Aoifa McPartlin Education and Media Manager, WRI.

Helpline volunteers sought for Wildlife Rehab Hospital

The Wildlife Rehabilitation Hospital is appealing for volunteers to staff their National Wildlife Emergency Helpline.

Seasaimhin McCarren of Wildlife Rehabilitation Ireland explains that volunteers can work from home or if they wish from the wildlife hospital at Garlow Cross.

“We are looking for people to work a minimum of four hours a week. No knowledge of wildlife is necessary and we will provide training and mentoring,” she explains.

The helpline operates from 8am to 8pm each day and volunteers for the helpline are particularly necessary for the orphan season, when they get a lot of calls.

The aim of WRI is to provide sick, injured or orphaned wildlife the careful and skilled attention they need if they are to be rehabilitated and successfully reintegrated back to the wild.

|Seven months after opening the new hospital beside the Tara na Rí pub at Garlow Cross, outside Navan, several hundred animals have already been cared for there.

Aoife McParlin of WRI explains that the organisation has been inundated with calls since the start of the pandemic by people finding wildlife who are sick and injured.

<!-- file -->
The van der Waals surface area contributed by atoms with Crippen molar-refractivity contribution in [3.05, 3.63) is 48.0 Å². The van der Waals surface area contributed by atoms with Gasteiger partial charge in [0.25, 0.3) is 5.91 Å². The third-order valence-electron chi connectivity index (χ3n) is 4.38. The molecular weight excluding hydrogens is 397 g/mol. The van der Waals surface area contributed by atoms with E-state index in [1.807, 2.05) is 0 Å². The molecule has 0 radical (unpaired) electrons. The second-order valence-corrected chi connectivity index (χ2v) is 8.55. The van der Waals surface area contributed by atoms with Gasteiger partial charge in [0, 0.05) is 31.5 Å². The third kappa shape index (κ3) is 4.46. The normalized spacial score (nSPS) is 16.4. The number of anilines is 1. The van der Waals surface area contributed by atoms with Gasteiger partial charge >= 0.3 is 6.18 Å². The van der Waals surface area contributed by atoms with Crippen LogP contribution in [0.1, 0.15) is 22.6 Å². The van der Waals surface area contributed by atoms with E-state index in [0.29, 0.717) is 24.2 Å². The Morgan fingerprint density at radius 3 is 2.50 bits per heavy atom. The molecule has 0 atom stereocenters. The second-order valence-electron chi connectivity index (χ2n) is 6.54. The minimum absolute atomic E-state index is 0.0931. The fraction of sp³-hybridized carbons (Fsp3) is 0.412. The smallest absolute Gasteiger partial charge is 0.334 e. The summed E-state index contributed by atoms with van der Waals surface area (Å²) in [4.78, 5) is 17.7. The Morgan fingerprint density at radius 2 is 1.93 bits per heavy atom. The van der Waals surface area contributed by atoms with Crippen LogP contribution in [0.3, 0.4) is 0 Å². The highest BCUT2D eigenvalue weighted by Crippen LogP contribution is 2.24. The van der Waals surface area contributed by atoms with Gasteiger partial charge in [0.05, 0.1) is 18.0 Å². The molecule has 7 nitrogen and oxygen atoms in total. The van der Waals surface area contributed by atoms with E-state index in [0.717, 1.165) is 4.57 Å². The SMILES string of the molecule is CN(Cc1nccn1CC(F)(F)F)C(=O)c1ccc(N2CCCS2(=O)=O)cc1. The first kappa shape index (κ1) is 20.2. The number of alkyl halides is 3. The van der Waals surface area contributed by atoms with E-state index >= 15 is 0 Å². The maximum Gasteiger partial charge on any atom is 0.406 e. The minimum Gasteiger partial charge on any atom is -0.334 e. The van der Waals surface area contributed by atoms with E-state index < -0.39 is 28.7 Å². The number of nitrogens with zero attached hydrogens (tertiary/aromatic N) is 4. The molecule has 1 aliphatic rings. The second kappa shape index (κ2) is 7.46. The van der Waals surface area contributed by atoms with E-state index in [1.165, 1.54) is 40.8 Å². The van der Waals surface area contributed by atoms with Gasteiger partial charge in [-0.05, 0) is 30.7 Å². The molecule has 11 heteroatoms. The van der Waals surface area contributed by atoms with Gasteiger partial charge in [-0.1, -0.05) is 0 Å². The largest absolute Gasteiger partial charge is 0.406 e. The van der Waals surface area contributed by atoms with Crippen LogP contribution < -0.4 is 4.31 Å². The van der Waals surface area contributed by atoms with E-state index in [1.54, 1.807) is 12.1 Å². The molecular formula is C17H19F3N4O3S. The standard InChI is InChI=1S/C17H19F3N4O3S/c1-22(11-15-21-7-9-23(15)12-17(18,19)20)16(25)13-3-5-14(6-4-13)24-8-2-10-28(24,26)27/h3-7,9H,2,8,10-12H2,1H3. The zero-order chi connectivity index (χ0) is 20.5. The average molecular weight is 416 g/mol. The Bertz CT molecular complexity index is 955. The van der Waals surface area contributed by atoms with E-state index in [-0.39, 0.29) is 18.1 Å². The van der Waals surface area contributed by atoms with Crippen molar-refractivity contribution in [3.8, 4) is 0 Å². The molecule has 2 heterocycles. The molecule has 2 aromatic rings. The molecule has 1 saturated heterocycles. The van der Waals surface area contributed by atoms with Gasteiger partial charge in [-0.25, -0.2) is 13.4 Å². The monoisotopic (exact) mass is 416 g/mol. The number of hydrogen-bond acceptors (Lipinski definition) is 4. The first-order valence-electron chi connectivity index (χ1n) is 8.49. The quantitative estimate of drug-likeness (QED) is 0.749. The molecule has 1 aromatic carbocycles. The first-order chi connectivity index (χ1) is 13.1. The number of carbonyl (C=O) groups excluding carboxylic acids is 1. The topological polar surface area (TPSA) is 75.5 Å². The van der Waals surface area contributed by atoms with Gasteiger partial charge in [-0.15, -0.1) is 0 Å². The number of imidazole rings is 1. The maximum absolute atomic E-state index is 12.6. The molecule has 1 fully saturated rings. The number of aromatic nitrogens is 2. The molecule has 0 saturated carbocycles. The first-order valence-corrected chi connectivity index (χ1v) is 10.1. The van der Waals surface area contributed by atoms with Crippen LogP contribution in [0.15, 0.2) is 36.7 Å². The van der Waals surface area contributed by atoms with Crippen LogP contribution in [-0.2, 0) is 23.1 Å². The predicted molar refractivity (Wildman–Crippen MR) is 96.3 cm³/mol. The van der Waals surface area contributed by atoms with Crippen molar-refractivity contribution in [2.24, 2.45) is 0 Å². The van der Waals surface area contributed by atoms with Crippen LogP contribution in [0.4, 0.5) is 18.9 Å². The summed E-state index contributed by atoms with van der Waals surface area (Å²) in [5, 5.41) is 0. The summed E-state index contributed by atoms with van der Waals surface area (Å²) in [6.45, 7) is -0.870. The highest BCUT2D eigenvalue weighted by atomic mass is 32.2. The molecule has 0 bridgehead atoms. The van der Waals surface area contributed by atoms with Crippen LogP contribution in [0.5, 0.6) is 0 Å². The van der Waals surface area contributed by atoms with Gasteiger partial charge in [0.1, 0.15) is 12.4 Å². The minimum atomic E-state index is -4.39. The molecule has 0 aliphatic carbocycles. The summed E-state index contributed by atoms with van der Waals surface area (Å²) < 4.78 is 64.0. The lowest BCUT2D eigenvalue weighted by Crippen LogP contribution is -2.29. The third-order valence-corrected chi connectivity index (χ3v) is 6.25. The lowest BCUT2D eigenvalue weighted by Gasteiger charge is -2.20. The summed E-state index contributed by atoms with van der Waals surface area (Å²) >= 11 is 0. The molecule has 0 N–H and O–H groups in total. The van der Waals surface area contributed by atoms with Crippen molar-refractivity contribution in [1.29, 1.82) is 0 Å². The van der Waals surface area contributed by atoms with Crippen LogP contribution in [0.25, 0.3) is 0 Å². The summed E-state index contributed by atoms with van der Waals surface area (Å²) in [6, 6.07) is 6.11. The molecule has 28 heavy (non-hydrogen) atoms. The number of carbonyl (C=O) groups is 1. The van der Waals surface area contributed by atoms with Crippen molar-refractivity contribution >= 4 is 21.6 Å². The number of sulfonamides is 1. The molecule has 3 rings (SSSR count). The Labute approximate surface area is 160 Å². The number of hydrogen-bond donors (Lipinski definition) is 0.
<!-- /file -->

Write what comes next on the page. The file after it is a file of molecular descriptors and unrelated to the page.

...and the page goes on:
She explains that Wildlife Rehabilitation Ireland was founded in 2010 by Emma Higgs, a veterinary nurse who had set up the Irish Seal Sanctuary and realised the need for help for wildlife in general. The hospital was set up in February at the back of Tara na Ri. Aoife explains that the McCarthy family who own the pub have plans for the site and the hospital will eventually move into the adjacent field where a purpose-built hospital will be built.

“The bigger plan is to build a wildlife and teaching hospital with a visitor centre, but for now the facilities are great and include a spacious fully furnished three-bedroom apartment to house volunteers.

“The hospital is funded by donations and manned by wonderful volunteers.”

Aoife says the most important part of their work is enabling the rescued animals be released into the wild again.

“We keep interaction between humans and animals to a minimum. Some of the very young animals may have to be bottle fed but otherwise we keep well away from them, and we have special soft release enclosures, where we monitor them from a distance and prepare them for going back into the wild.